Because the function just initiates the request and returns, it has no way of knowing whether the request will be successful or not. This means that the function can't return any status information. All results, including errors, are returned to the program via the NetReplyEvent that's posted when the request completes. If an error occurs at the system or network transmission level (e.g., TADS is unable to open a network connection to the remote server, or can't start a background thread to process the request), the statusCode property of the reply event will be a negative number indicating what went wrong. Otherwise, statusCode will be a positive number with the result status sent by the server.

HTTP Requests

The argument list for an HTTP request looks like this:

sendNetRequest(id, url, verb, options?, headers?, body?, bodyType?)

verb is a string giving the HTTP verb (also known as the method) for the request. This is most commonly GET, POST, or PUT, but can be any valid verb the server accepts.

options is an optional integer value giving a bitwise OR (|) combination of option flags to select special features. Pass 0 or nil, or simply omit the argument, for the default behavior. The option flags are:

headers is an optional string specifying any custom HTTP headers you wish to include with the request. The function automatically generates certain basic headers; any custom headers you specify are added to the automatic headers. The headers string must be given in the standard "Name: Value" format, with CR-LF (\r\n) sequences separating headers. (It's okay if the overall string ends in CR-LF, but this isn't required.) Omit this argument or pass nil if you don't have any custom headers to send.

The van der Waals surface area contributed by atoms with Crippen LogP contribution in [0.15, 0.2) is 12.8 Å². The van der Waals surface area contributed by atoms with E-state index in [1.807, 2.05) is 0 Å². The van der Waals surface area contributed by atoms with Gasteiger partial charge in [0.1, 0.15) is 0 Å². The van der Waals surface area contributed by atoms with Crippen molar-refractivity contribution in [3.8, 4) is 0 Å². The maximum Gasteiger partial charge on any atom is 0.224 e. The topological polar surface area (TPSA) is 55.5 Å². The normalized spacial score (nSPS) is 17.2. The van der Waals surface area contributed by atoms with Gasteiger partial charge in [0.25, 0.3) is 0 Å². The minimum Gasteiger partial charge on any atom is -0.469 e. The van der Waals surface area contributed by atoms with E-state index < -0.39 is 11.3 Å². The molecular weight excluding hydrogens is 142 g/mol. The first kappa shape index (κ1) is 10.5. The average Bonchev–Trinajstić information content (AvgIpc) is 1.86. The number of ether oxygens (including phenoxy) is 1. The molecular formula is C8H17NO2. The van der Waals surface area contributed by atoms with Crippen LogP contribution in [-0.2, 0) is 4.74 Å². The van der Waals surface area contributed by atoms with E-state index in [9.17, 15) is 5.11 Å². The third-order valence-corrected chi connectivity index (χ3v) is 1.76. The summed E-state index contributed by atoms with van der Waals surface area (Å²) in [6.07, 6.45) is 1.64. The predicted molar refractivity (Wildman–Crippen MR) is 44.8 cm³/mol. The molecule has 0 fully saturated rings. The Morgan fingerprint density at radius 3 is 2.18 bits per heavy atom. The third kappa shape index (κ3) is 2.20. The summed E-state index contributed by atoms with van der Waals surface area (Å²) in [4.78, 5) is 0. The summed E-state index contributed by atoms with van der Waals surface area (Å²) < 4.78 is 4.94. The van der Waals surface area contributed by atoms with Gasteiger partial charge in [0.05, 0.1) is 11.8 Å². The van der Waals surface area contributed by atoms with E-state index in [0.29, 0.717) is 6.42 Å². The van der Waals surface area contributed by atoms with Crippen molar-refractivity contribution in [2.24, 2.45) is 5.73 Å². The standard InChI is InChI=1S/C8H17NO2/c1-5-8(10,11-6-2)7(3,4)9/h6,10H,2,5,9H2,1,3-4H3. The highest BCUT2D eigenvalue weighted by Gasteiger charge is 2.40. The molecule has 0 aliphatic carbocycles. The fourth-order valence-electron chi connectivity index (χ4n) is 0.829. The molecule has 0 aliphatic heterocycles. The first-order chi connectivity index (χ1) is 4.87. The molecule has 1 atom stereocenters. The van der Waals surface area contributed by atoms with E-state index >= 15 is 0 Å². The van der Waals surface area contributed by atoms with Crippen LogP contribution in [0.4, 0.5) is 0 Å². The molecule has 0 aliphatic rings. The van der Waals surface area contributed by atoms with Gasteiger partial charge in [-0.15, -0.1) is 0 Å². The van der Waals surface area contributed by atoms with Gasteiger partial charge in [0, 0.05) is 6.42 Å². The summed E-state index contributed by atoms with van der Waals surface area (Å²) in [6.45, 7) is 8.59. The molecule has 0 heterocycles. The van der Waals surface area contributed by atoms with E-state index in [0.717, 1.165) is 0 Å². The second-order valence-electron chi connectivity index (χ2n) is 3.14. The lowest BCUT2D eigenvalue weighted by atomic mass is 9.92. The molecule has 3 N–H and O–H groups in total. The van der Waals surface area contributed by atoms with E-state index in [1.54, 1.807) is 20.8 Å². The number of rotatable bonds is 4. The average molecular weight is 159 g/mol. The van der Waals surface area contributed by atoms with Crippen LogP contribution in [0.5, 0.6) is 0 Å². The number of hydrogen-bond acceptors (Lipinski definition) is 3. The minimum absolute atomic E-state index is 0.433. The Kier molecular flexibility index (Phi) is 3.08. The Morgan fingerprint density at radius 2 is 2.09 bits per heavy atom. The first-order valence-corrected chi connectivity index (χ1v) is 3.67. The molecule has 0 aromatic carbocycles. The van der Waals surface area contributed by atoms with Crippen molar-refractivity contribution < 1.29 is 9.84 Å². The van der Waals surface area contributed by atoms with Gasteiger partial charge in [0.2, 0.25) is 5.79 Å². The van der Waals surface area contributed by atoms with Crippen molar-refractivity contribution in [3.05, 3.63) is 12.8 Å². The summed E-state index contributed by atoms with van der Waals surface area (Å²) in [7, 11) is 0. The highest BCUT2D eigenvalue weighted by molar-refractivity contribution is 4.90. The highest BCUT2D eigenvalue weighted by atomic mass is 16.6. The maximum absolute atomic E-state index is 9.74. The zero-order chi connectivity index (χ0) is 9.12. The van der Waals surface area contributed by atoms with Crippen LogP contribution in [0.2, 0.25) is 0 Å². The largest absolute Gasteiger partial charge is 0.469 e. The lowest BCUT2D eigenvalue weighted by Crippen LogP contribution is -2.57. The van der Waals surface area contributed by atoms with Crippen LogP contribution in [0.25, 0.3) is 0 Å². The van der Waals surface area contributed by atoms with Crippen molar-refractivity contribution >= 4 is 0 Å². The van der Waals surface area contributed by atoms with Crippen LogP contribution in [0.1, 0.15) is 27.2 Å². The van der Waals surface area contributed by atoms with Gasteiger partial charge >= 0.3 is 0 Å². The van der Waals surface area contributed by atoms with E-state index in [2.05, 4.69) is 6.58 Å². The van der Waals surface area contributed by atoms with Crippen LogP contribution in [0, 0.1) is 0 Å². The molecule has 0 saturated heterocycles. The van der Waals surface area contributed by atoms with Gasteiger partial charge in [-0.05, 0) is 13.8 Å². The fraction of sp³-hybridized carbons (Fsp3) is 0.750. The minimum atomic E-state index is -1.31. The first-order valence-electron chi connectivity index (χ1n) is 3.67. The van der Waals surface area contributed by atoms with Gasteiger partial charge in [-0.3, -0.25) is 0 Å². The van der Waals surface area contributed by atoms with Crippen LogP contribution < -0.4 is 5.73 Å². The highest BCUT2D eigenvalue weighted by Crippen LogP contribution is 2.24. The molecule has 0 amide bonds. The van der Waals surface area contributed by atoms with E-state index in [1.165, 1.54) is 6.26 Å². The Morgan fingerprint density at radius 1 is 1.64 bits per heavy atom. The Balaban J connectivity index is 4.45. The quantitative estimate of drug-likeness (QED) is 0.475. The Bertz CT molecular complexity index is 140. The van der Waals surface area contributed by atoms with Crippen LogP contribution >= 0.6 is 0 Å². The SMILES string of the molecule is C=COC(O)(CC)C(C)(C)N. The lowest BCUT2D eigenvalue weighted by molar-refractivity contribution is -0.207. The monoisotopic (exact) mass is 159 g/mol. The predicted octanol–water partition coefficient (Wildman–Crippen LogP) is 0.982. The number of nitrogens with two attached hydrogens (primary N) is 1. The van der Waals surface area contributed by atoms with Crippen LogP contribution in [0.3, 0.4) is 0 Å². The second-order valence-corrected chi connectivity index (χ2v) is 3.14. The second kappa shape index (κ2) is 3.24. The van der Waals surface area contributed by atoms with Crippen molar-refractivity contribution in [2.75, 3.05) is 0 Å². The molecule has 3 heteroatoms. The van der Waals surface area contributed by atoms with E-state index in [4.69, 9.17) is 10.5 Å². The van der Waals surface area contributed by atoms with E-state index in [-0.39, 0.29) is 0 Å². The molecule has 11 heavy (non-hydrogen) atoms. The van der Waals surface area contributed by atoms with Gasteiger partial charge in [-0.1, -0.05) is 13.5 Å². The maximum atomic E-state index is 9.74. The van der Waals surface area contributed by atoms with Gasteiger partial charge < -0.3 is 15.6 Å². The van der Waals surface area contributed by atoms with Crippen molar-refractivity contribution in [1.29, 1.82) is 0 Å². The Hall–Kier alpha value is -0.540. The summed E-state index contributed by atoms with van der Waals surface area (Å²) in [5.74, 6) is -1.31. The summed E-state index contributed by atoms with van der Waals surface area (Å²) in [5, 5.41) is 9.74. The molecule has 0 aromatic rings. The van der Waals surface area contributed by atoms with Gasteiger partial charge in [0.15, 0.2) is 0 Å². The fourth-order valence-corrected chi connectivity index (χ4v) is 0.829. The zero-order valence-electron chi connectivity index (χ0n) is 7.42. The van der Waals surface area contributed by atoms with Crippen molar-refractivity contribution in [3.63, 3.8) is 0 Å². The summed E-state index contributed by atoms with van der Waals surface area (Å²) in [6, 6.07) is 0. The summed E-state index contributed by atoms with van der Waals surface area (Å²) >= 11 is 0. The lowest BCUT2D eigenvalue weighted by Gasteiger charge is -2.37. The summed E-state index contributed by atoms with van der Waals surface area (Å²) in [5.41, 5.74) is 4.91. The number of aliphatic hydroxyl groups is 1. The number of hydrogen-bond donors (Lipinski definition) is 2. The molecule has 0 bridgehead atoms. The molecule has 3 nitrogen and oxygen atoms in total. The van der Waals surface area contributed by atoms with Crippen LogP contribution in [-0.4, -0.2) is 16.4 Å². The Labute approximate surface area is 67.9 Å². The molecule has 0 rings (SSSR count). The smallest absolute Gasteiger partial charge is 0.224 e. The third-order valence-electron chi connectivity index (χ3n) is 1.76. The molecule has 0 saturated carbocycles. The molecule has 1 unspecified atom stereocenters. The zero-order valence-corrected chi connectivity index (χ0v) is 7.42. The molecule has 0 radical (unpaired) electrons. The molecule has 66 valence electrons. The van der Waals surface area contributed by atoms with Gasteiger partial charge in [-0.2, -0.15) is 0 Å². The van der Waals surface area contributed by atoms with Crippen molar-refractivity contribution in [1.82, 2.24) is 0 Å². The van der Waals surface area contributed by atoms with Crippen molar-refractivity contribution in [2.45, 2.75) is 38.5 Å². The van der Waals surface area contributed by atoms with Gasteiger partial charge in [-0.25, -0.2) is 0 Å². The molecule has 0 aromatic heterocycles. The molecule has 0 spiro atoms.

body is a string or ByteArray object containing the content to send with the request. This only applies to certain verbs, such as POST and PUT; most HTTP verbs send only headers with the request, not a body. If a string is supplied, it will be sent as UTF-8 text; a ByteArray is sent as raw binary bytes. Omit this argument or pass nil if you don't want to send any content with the request.

If the verb is POST, body can alternatively be a LookupTable object containing a set of form fields for an HTML-style form. Each key in the table is a string giving the name of a field, and the corresponding value is a string giving the value for that field. (On an HTML form, a field is represented by an <INPUT> or <SELECT> element.) The function encodes the lookup table into an application/x-www-form-urlencoded content body for the request.

When posting form data, you can also include file uploads. These correspond to <INPUT TYPE=FILE> elements in an HTML form. To specify a file upload, use a FileUpload object as the value for the field, instead of a simple string. You must populate the FileUpload object with the following properties:

If the contentType property is omitted, the default is 'text/plain;charset=utf-8' if the file value is a string, or 'application/octet-stream' if it's a ByteArray. You shouldn't override the string default, since the string will be sent as UTF-8 data in any case. You should override the default for a ByteArray if you know the actual format of the data you're sending.

bodyType is a string giving the MIME type of the body data. If this is omitted or nil, the function uses a default value that depends on the body value's type:

When you know the specific format of ByteArray data that you're sending, you should use bodyType to specify the format, since the octet-stream type is a generic default that doesn't tell the server anything about the object you're sending. For example, if you're sending a JPEG image, you should specify 'image/jpeg'.

You shouldn't override bodyType for strings, since the content is actually sent as UTF-8 character data regardless of the MIME type you specify here.

The bodyType value is ignored entirely if the body is a LookupTable, since the function prepares the actual content data in this case and thus determines the format itself.

Note that servers aren't obligated to respect the content type you specify here (or for FileUpload objects), since they can't assume that clients are trustworthy or that they actually know the correct content type.

The NetEvent class

The getNetEvent() function returns an object of class NetEvent (or one of NetEvent's subclasses) describing the event. NetEvent is defined in the library file tadsnet.t. You can determine the type of the event by looking at the evType property of the object: